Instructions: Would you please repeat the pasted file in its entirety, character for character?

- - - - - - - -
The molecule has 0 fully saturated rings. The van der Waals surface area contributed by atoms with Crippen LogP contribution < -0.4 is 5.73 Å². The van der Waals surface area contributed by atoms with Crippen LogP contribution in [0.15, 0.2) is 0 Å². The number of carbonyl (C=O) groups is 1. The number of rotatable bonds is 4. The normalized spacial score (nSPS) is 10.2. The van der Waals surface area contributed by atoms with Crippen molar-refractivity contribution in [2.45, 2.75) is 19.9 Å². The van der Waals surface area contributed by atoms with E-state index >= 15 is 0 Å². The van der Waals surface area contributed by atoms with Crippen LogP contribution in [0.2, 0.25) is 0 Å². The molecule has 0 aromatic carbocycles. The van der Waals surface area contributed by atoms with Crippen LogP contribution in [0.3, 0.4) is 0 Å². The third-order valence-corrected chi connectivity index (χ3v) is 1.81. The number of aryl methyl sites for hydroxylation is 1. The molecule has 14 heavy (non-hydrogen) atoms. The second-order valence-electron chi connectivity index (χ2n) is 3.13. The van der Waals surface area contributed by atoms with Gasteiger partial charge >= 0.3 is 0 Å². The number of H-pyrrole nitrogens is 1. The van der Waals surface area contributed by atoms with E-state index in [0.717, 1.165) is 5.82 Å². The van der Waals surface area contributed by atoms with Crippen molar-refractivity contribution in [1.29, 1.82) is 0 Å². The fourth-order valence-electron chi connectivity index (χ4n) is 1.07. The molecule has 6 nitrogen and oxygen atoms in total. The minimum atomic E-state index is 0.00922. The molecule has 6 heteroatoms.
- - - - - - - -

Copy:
The molecule has 0 fully saturated rings. The van der Waals surface area contributed by atoms with Crippen LogP contribution < -0.4 is 5.73 Å². The van der Waals surface area contributed by atoms with Crippen LogP contribution in [0.15, 0.2) is 0 Å². The number of carbonyl (C=O) groups is 1. The number of rotatable bonds is 4. The normalized spacial score (nSPS) is 10.2. The van der Waals surface area contributed by atoms with Crippen molar-refractivity contribution in [2.45, 2.75) is 19.9 Å². The van der Waals surface area contributed by atoms with E-state index >= 15 is 0 Å². The van der Waals surface area contributed by atoms with Crippen LogP contribution in [0.2, 0.25) is 0 Å². The molecule has 0 aromatic carbocycles. The van der Waals surface area contributed by atoms with Crippen LogP contribution in [0.3, 0.4) is 0 Å². The third-order valence-corrected chi connectivity index (χ3v) is 1.81. The number of aryl methyl sites for hydroxylation is 1. The molecule has 14 heavy (non-hydrogen) atoms. The second-order valence-electron chi connectivity index (χ2n) is 3.13. The van der Waals surface area contributed by atoms with Gasteiger partial charge >= 0.3 is 0 Å². The number of H-pyrrole nitrogens is 1. The van der Waals surface area contributed by atoms with E-state index in [0.717, 1.165) is 5.82 Å². The van der Waals surface area contributed by atoms with Crippen molar-refractivity contribution in [1.29, 1.82) is 0 Å². The fourth-order valence-electron chi connectivity index (χ4n) is 1.07. The molecule has 6 nitrogen and oxygen atoms in total. The minimum atomic E-state index is 0.00922. The molecule has 6 heteroatoms.